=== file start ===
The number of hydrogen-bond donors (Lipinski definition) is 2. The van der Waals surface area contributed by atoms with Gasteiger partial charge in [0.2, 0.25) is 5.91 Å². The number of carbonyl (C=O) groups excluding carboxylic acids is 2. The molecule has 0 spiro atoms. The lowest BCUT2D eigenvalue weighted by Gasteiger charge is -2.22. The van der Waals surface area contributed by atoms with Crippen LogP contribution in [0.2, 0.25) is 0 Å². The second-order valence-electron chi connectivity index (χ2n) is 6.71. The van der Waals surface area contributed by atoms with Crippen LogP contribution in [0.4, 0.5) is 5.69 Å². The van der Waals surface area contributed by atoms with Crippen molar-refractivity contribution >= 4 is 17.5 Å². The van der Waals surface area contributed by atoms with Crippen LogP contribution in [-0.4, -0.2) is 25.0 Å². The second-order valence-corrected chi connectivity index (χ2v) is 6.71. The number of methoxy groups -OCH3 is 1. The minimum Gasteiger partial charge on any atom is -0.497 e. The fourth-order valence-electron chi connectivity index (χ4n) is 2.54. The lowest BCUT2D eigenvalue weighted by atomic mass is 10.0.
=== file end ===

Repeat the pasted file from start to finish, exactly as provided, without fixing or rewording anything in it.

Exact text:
The number of hydrogen-bond donors (Lipinski definition) is 2. The van der Waals surface area contributed by atoms with Gasteiger partial charge in [0.2, 0.25) is 5.91 Å². The number of carbonyl (C=O) groups excluding carboxylic acids is 2. The molecule has 0 spiro atoms. The lowest BCUT2D eigenvalue weighted by Gasteiger charge is -2.22. The van der Waals surface area contributed by atoms with Crippen LogP contribution in [0.2, 0.25) is 0 Å². The second-order valence-electron chi connectivity index (χ2n) is 6.71. The van der Waals surface area contributed by atoms with Crippen LogP contribution in [0.4, 0.5) is 5.69 Å². The van der Waals surface area contributed by atoms with Crippen molar-refractivity contribution >= 4 is 17.5 Å². The van der Waals surface area contributed by atoms with Crippen LogP contribution in [-0.4, -0.2) is 25.0 Å². The second-order valence-corrected chi connectivity index (χ2v) is 6.71. The number of methoxy groups -OCH3 is 1. The minimum Gasteiger partial charge on any atom is -0.497 e. The fourth-order valence-electron chi connectivity index (χ4n) is 2.54. The lowest BCUT2D eigenvalue weighted by atomic mass is 10.0.